Judicial independence under threat
Prison sentence enforcement judges, who are responsible for monitoring prisons and the sentences of prisoners, usually spend less time than they should with the people under their protection and rarely visit prisons. But what was already inadequate got even worse with São Paulo Law 1,208/2013, which centralizes their activities into just 10 points across the state, further increasing the distance between judges and the judged.
In an attempt to correct this situation, the ADI (Direct Action of Unconstitutionality) pending in the Supreme Court that challenges the law giving superpowers to the São Paulo State Court has been reinforced with an amicus curiae by Conectas and Pastoral Carcerária, the Catholic Church’s prisoner outreach service. The document, submitted on Thursday (December 18), provides the Supreme Court justices with an independent technical opinion on the subject which, in this case, supports the thesis forwarded by the Attorney General’s Office that the law approved by the São Paulo Legislature at the end of 2013 violates constitutional principles.
In practice, Law 1,208/2013 does away with the state’s Prison Sentence Enforcement Courts and replaces them with centralized departments for these judges. The organizations claim that these departments will distance the judges even further from the situation in the state’s prisons and from the prisoners themselves, in violation of the Prison Sentence Enforcement Law that provides for the control of the prison system by the justice system.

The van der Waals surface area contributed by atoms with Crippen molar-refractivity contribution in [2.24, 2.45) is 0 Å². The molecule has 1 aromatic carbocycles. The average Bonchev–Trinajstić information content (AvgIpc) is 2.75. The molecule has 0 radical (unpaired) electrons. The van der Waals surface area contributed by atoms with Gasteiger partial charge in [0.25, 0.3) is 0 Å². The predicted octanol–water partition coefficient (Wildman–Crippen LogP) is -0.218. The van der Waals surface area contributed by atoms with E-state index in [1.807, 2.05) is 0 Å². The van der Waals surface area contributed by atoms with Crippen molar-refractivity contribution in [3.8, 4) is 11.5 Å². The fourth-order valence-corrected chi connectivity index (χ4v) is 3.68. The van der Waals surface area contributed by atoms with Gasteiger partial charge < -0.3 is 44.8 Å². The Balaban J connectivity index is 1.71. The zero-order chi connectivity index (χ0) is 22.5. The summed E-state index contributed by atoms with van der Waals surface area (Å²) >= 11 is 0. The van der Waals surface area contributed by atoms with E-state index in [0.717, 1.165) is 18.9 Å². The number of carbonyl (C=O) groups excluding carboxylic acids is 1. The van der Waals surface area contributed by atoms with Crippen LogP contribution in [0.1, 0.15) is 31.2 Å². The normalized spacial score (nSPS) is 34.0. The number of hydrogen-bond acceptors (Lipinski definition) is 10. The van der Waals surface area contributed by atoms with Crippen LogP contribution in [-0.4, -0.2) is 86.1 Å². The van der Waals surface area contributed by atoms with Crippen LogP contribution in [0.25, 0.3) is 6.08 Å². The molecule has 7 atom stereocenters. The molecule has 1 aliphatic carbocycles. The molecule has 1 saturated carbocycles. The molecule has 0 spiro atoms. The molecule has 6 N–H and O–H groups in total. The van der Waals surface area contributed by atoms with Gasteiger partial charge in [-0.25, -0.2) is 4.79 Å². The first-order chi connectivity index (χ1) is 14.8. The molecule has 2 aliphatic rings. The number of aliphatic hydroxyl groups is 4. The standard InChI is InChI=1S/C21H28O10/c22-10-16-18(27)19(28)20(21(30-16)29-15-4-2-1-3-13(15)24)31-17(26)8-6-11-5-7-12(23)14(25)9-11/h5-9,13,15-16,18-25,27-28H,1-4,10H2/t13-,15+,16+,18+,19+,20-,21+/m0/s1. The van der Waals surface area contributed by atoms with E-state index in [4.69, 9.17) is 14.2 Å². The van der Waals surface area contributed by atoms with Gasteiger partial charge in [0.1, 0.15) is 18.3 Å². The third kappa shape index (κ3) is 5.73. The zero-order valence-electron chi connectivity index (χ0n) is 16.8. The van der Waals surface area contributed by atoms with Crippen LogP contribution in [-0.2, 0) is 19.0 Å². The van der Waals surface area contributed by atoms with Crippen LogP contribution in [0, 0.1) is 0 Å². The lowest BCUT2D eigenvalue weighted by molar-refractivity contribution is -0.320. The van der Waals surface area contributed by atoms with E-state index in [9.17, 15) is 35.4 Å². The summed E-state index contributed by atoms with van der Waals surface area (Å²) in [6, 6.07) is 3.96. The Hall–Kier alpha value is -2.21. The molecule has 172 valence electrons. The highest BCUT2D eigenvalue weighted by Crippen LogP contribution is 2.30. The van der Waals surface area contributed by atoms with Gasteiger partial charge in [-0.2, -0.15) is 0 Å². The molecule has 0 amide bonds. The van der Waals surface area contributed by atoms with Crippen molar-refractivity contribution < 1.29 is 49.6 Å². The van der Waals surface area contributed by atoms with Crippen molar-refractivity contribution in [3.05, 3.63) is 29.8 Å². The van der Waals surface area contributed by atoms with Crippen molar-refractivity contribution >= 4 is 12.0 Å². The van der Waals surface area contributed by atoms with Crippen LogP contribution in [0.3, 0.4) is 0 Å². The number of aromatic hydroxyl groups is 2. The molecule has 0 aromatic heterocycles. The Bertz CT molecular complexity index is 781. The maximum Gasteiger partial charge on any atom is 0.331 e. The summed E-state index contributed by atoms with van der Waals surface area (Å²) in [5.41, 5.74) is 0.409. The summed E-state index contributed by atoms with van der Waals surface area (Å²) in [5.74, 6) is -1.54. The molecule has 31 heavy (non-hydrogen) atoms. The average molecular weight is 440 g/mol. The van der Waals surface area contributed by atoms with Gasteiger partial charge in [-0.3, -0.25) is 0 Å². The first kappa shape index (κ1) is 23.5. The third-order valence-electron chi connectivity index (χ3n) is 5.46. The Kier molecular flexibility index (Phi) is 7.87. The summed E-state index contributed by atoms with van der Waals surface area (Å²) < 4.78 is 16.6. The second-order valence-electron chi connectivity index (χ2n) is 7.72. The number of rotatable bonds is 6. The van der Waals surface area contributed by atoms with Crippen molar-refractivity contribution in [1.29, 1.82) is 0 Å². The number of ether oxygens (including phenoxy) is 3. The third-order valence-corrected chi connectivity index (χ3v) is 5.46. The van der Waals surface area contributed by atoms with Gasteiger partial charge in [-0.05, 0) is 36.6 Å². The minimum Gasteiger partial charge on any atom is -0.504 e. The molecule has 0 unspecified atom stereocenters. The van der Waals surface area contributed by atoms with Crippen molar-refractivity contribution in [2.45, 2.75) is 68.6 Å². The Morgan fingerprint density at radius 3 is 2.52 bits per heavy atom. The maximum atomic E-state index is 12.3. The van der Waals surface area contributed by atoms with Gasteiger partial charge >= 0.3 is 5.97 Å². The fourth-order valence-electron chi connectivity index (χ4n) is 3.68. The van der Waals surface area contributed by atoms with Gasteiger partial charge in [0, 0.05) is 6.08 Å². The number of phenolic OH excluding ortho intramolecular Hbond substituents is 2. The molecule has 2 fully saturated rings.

- Click here to see the amicus curiae presented by Pastoral Carcerária and Conectas.
“Monitoring by judges is one of the main tools for curbing human rights violations in prisons. Considering this is already unsatisfactory, physically removing the judges from the court districts is extremely irresponsible and poses a serious risk to the largest prison population in the country,” said Rafael Custódio, coordinator of the Justice program at Conectas. According to the latest report by the Ministry of Justice, from June 2013, the state of São Paulo currently has 207,400 prisoners (36% of the country’s total).
In addition to making it difficult to control the prisons, say the organizations, the new departments will be staffed by people appointed directly by the senior members of the São Paulo State Court. This violates the natural judge principle, which guarantees the impartiality of judges, and paves the way for the ideological control of court rulings. “As a result of the new law, a judge with a more progressive outlook on criminal law can be easily dismissed, which represents a threat to one of the main pillars of the democratic rule of law – judicial independence,” explained Custódio.
“ADI 5070 was the result of unprecedented cooperation between the Attorney General’s Office, the Public Defender’s Office, the Brazilian Bar Association, the São Paulo Public Prosecutor’s Office, the Association of Judges for Democracy and other civil society organizations. This clearly exposes the extent to which the initiative of the São Paulo State Court is an aberration from a legal point of view. The court and the state government are completely isolated in this case,” said Custódio. No date has yet been set for the Supreme Court to hear the case, which is still awaiting a decision by Justice Dias Toffoli on the request for an injunction to suspend these departments.